The amount fixed by the English statute is £10 or upwards and this sum has generally been translated in the United States into $50. In Arkansas, Maine, and Missouri, it is fixed at $30;79 in New Hampshire, $33; in Vermont, $40; in California, Idaho, Montana, and Utah, $200; and in Florida there is no limit. It should be noticed that at the time when the amount was originally fixed in the English statute, £10 meant a great deal more money than it does to-day. It was deemed wise in fixing the amount in the Uniform Sales Act to set the limit at $500. This figure has been changed, however, in several of the States which have passed the Act.80 It has been seriously questioned whether the seventeenth section of the Statute of Frauds enacts a desirable rule;81 and as to small transactions where the custom of reasonable business men does not prescribe a writing, it may well be that more fraud is caused than avoided by the section in question. As to transactions so considerable in amount as $500, however, it seems probable that prudent business men would not generally leave the matter on the basis of a mere oral agreement. In determining whether the value in a given case exceeds the specified amount, the question properly is, "What is the total value of all the goods bargained for in one sale or contract to sell?" The mere fact that several articles are bought and that a separate price is agreed on for each article does not necessarily prove that several contracts existed.82 This doctrine, though doubtless correct, has been carried to great lengths in the cases. In general, courts have been rather disposed to take doubtful cases out of the statute, rather than to force them within its terms, but here it is otherwise. In the leading case of Baldey v. Parker,83not only were there several articles upon which a separate price was agreed, but the articles seem to have been bought separately, one after another. The fact that a bill for the total amount was afterward ordered to be sent does not seem to alter the fact that separate sales were made, not one sale of a number of articles. The doctrine has even been carried so far as to hold where there were several successive sales by auction to one person,
Bowman v. Coon, 8 Ind. 58; Jersey City v. Harrison, 72 N. J. L. 186.
78Watta v. Friend, 10 B. & C. 448.
79 This was also the amount in New Jersey until the passage of the Uniform
Sales Act fixed the amount at $600. Eigen v. Rosolin, 86 N. J. L. 515, 89 Atl, 923.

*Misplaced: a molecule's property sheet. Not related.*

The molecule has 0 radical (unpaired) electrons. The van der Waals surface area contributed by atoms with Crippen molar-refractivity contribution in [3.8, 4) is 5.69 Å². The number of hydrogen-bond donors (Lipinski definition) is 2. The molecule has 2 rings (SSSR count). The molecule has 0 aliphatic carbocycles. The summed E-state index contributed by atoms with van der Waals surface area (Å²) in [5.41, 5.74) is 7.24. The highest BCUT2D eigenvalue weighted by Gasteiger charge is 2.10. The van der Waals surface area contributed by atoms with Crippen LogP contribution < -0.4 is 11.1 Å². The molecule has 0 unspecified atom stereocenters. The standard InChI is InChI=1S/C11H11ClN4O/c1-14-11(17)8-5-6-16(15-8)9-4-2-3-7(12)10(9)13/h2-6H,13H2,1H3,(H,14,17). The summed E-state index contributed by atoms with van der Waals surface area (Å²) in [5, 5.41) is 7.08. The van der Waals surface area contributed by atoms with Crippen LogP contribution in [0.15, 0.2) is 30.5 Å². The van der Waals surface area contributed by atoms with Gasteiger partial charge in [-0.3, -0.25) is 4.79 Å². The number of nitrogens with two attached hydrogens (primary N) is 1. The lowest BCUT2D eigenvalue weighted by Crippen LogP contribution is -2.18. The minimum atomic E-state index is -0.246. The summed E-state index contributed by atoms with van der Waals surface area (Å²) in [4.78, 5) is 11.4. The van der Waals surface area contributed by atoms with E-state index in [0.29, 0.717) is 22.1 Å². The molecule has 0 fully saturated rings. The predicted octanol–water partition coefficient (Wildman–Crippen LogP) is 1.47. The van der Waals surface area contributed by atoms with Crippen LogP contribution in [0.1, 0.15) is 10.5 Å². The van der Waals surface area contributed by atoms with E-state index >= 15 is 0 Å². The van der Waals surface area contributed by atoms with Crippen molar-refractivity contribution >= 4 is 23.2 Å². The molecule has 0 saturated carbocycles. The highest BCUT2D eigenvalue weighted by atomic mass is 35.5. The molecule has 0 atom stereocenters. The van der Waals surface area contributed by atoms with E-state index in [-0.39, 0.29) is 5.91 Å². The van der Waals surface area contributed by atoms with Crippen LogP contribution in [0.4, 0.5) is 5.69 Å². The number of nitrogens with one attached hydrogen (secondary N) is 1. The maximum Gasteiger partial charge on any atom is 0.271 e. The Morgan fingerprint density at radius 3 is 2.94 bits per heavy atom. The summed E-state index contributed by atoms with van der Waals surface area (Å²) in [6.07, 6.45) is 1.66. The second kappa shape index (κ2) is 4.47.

80 It is reduced to $60 in Michigan, Minnesota, New York, Wisconsin and Wyoming.
81 In Marvin v. Wallace, 6 E. A B. 728, 738, Campbell, C. J., said: "I shall rejoice when section 17 is gone. In my opinion, it does much more harm than good. It promotes fraud, rather than prevents it, and introduces distinctions which, I must confess, are not productive of justice." See similar criticisms in articles by Justice Fitijamea Stephen, 1 L. Q. Rev. 1, and Professor Burdick, 16 Col. L. Rev. 273. Compare Lord Kenyon, Chaplin v. Rogers, 1 East, 192. It "is one of the wisest laws in our statute book;" and Wright, J., Shindler v. Houston, 1 N. Y. 281, "this meritorious law."
82 Baldey v. Parker, 2 B. A C. 37;
Elliott v. Thomas, 3 ML ft W. 170; Scott v. Eastern Counties Ry. Co., 12 M. & W. 33; Bigg v. Whisking, 14 C. B. 195; Garfield v. Paris, 96 U. S. 557, 24 L. Ed. 821; Weeks v. Crie, 94 Me. 458, 48 Atl. 107, 80 Am. St. Rep. 410; Brown v. Snider, 126 Mich. 198, 85 N. W. $70; Krippendorf-Dittman Co. p. Hunt-Riddick Merc Co. (Mo. App.), 190 S. W. 44; Jewess v. Wendell, 51 N. H. 63, 12 Am. Rep. 48; Al-lard c. Greasert, 61 N. Y. 1; Tompkins v. Sheehan, 16S N. Y. 617, 63 N. E. 502.
83 B. & C. 37. See also Weeks v. Crie, 94 Me. 458, 48 Atl. 107, 80 Am. St. Rep. 410.
although each article was separately bid for and knocked down, acceptance of one article took all out of the statute.84 Where goods are to be delivered in instalments, even though each instalment is of less value than that specified in the statute, the contract is within the statute if it is in fact a single contract, and if the total value of all the instalments exceeds the prescribed amount.85 Where, however, goods belonging to several persons are sold, even though one bargain only is intended, there must be several sales in order to transfer title to the goods to a purchaser and the property of each seller must be considered separately.86